E-Safety

 
We are committed to ensuring that all of our pupils are able to use electronic media without putting themselves or anybody else at risk.

We will provide information and guidance to pupils, parents and carers on how to use electronic media safely. We will ensure that pupils are safe when using electronic media in school and we will pass on any information that we suspect indicates that a member of our community is at risk through their use of electronic media.

What is e-safety?

e-safety is a term which means not only the internet but other ways in which young people communicate using electronic media, e.g. mobile phones.  It means ensuring that children and young people are protected from harm and supported to achieve the maximum benefit from new and developing technologies without risk to themselves or others.

If you are worried about your child please click on the link below for more information and advice.

Think U Know

The internet – an inspiring and positive place

The internet is an amazing resource which enables people to connect, communicate and be creative in a number of different ways, on a range of devices. However, the internet is always changing, and being able to keep up to date with your children’s use of technology can be a challenge. You may sometimes feel that your children have better technical skills than you do, however children and young people still need advice and protection when it comes to managing their lives online.
Issues that your child may encounter on the internet will vary depending on their age and online activities. We have grouped potential online risks into these 4 categories.

Conduct:

Children need to be aware of the impact that their online activity can have on both themselves and other people, and the digital footprint that they create on the internet. It’s easy to feel anonymous online and it’s important that children are aware of who is able to view, and potentially share, the information that they may have posted. When using the internet, it’s important to keep personal information safe and not share it with strangers. Discuss with your child the importance of reporting inappropriate conversations, messages, images and behaviours and how this can be done.

Content:

Some online content is not suitable for children and may be hurtful or harmful. This is true for content accessed and viewed via social networks, online games, blogs and websites. It’s important for children to consider the reliability of online material and be aware that it might not be true or written with a bias. Children may need your help as they begin to assess content in this way.

There can be legal consequences for using or downloading copyrighted content, without seeking the author’s permission.

Contact:

It is important for children to realise that new friends made online may not be who they say they are and that once a friend is added to an online account, you may be sharing your personal information with them. Regularly reviewing friends lists and removing unwanted contacts is a useful step. Privacy settings online may also allow you to customise the information that each friend is able to access. 

If you have concerns that your child is, or has been, the subject of inappropriate sexual contact or approach by another person, it’s vital that you report it to the police via the Child Exploitation and Online Protection Centre (www.ceop.police.uk ). If your child is the victim of cyberbullying, this can also be reported online and offline. Reinforce with your child the importance of telling a trusted adult straight away if someone is bullying them or making them feel uncomfortable, or if one of their friends is being bullied online. Please contact your child’s Head of House or Mr Downs if you have any questions or need any advice.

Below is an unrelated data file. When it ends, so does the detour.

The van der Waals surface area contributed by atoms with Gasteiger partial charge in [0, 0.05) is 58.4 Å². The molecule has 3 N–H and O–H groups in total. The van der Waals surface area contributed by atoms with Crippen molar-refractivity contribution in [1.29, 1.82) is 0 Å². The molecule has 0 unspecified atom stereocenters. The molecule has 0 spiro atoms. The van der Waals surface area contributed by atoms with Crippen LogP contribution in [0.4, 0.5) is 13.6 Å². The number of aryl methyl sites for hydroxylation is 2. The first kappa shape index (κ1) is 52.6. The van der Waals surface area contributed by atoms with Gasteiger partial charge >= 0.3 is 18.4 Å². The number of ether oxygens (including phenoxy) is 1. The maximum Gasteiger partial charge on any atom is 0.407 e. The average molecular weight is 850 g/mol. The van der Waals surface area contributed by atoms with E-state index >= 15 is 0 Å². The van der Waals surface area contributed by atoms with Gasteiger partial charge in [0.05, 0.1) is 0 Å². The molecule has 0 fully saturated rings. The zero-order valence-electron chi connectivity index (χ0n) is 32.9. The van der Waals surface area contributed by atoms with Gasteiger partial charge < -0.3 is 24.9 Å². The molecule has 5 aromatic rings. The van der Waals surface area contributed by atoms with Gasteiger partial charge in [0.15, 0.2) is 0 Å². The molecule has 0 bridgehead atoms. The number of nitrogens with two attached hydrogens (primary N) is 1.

Commercialism:

Young people’s privacy and enjoyment online can sometimes be affected by advertising and marketing schemes, which can also mean inadvertently spending money online, for example within applications. Encourage your children to keep their personal information private, learn how to block both pop ups and spam emails, turn off in-app purchasing on devices where possible, and use a family email address when filling in online forms.

There are real advantages in maintaining an open dialogue with your child about their internet use. These conversation starter suggestions can help.

There are real advantages in maintaining an open dialogue with your child about their internet use. These conversation starter suggestions can help.

Ask your children to tell you about the websites and apps they like to use and what they enjoy doing online. 

Ask them about how they stay safe online. What tips do they have for you, and where did they learn them? What is OK and not OK to share?

What to do if you are concerned that somebody not using electronic media safely.

What to do if you are concerned that somebody not using electronic media safely.

Speak to a member of college staff immediately. Do not keep it to yourself, even if you only suspect that somebody may be using electronic media inappropriately or if they are vulnerable.

What to do if you become aware of issues that may affect a child’s safety through their use of electronic media.

Report it to the police via the Child Exploitation and Online Protection Centre (www.ceop.police.uk ). If your child is the victim of cyberbullying, this can also be reported online and offline.

Reinforce with your child the importance of telling a trusted adult straight away if someone is bullying them or making them feel uncomfortable, or if one of their friends is being bullied online.

Please contact your child’s Head of House or Mr Downs if you have any questions or need any advice.

E-Safety Policy